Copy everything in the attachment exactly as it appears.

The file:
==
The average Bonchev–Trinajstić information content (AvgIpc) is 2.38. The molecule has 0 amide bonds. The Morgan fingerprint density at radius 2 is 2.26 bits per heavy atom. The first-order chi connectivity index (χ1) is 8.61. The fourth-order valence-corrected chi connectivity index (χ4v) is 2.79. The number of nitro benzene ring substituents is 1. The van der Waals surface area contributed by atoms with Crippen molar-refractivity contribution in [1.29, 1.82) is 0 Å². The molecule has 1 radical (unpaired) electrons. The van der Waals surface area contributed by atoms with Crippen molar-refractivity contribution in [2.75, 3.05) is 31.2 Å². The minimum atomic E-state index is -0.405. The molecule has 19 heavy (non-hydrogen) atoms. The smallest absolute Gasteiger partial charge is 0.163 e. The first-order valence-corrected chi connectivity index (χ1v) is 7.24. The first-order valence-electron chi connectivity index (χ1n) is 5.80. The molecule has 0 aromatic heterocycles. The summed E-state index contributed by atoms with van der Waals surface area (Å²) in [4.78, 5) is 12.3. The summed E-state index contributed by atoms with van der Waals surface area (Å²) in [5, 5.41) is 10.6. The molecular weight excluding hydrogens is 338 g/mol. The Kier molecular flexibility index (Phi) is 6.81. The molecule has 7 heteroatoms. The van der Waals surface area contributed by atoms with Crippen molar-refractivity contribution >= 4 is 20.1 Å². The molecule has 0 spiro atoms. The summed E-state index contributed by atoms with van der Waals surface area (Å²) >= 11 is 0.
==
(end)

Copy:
The average Bonchev–Trinajstić information content (AvgIpc) is 2.38. The molecule has 0 amide bonds. The Morgan fingerprint density at radius 2 is 2.26 bits per heavy atom. The first-order chi connectivity index (χ1) is 8.61. The fourth-order valence-corrected chi connectivity index (χ4v) is 2.79. The number of nitro benzene ring substituents is 1. The van der Waals surface area contributed by atoms with Crippen molar-refractivity contribution in [1.29, 1.82) is 0 Å². The molecule has 1 radical (unpaired) electrons. The van der Waals surface area contributed by atoms with Crippen molar-refractivity contribution in [2.75, 3.05) is 31.2 Å². The minimum atomic E-state index is -0.405. The molecule has 19 heavy (non-hydrogen) atoms. The smallest absolute Gasteiger partial charge is 0.163 e. The first-order valence-corrected chi connectivity index (χ1v) is 7.24. The first-order valence-electron chi connectivity index (χ1n) is 5.80. The molecule has 0 aromatic heterocycles. The summed E-state index contributed by atoms with van der Waals surface area (Å²) in [4.78, 5) is 12.3. The summed E-state index contributed by atoms with van der Waals surface area (Å²) in [5, 5.41) is 10.6. The molecular weight excluding hydrogens is 338 g/mol. The Kier molecular flexibility index (Phi) is 6.81. The molecule has 7 heteroatoms. The van der Waals surface area contributed by atoms with Crippen molar-refractivity contribution >= 4 is 20.1 Å². The molecule has 0 spiro atoms. The summed E-state index contributed by atoms with van der Waals surface area (Å²) >= 11 is 0.